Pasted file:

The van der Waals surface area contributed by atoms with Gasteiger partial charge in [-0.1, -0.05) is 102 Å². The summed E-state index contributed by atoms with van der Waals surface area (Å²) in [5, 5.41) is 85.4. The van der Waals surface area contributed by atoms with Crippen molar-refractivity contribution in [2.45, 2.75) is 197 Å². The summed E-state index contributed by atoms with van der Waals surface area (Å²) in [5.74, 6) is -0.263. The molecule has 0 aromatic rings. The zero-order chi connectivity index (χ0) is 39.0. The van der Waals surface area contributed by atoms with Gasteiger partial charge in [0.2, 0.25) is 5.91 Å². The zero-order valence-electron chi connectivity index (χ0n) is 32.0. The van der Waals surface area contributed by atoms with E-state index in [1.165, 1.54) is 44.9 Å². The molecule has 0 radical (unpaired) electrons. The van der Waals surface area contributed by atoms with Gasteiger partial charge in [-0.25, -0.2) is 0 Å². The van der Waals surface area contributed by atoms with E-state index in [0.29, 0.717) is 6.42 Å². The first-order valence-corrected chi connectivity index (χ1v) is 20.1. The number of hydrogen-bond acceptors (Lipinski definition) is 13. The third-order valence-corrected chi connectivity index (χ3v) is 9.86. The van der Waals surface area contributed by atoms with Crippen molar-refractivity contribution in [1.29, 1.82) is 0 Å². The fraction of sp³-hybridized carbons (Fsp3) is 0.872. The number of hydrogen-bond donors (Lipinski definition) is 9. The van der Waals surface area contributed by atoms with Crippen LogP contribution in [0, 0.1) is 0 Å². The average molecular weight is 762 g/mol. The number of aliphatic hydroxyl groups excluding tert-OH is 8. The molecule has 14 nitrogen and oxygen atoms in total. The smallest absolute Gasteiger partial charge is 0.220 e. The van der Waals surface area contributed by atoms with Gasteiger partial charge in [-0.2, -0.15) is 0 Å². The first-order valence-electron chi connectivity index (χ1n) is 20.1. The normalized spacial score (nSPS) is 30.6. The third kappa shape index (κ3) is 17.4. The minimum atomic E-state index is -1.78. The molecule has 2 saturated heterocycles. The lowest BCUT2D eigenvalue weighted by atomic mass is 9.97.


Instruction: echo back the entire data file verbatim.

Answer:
The van der Waals surface area contributed by atoms with Gasteiger partial charge in [-0.1, -0.05) is 102 Å². The summed E-state index contributed by atoms with van der Waals surface area (Å²) in [5, 5.41) is 85.4. The van der Waals surface area contributed by atoms with Crippen molar-refractivity contribution in [2.45, 2.75) is 197 Å². The summed E-state index contributed by atoms with van der Waals surface area (Å²) in [5.74, 6) is -0.263. The molecule has 0 aromatic rings. The zero-order chi connectivity index (χ0) is 39.0. The van der Waals surface area contributed by atoms with Gasteiger partial charge in [0.2, 0.25) is 5.91 Å². The zero-order valence-electron chi connectivity index (χ0n) is 32.0. The van der Waals surface area contributed by atoms with E-state index in [1.165, 1.54) is 44.9 Å². The molecule has 0 radical (unpaired) electrons. The van der Waals surface area contributed by atoms with Gasteiger partial charge in [-0.25, -0.2) is 0 Å². The van der Waals surface area contributed by atoms with E-state index in [0.29, 0.717) is 6.42 Å². The first-order valence-corrected chi connectivity index (χ1v) is 20.1. The number of hydrogen-bond acceptors (Lipinski definition) is 13. The third-order valence-corrected chi connectivity index (χ3v) is 9.86. The van der Waals surface area contributed by atoms with Crippen molar-refractivity contribution in [1.29, 1.82) is 0 Å². The fraction of sp³-hybridized carbons (Fsp3) is 0.872. The number of hydrogen-bond donors (Lipinski definition) is 9. The van der Waals surface area contributed by atoms with Crippen LogP contribution in [0, 0.1) is 0 Å². The average molecular weight is 762 g/mol. The number of aliphatic hydroxyl groups excluding tert-OH is 8. The molecule has 14 nitrogen and oxygen atoms in total. The smallest absolute Gasteiger partial charge is 0.220 e. The van der Waals surface area contributed by atoms with Gasteiger partial charge in [-0.2, -0.15) is 0 Å². The first-order valence-electron chi connectivity index (χ1n) is 20.1. The normalized spacial score (nSPS) is 30.6. The third kappa shape index (κ3) is 17.4. The minimum atomic E-state index is -1.78. The molecule has 2 saturated heterocycles. The lowest BCUT2D eigenvalue weighted by atomic mass is 9.97.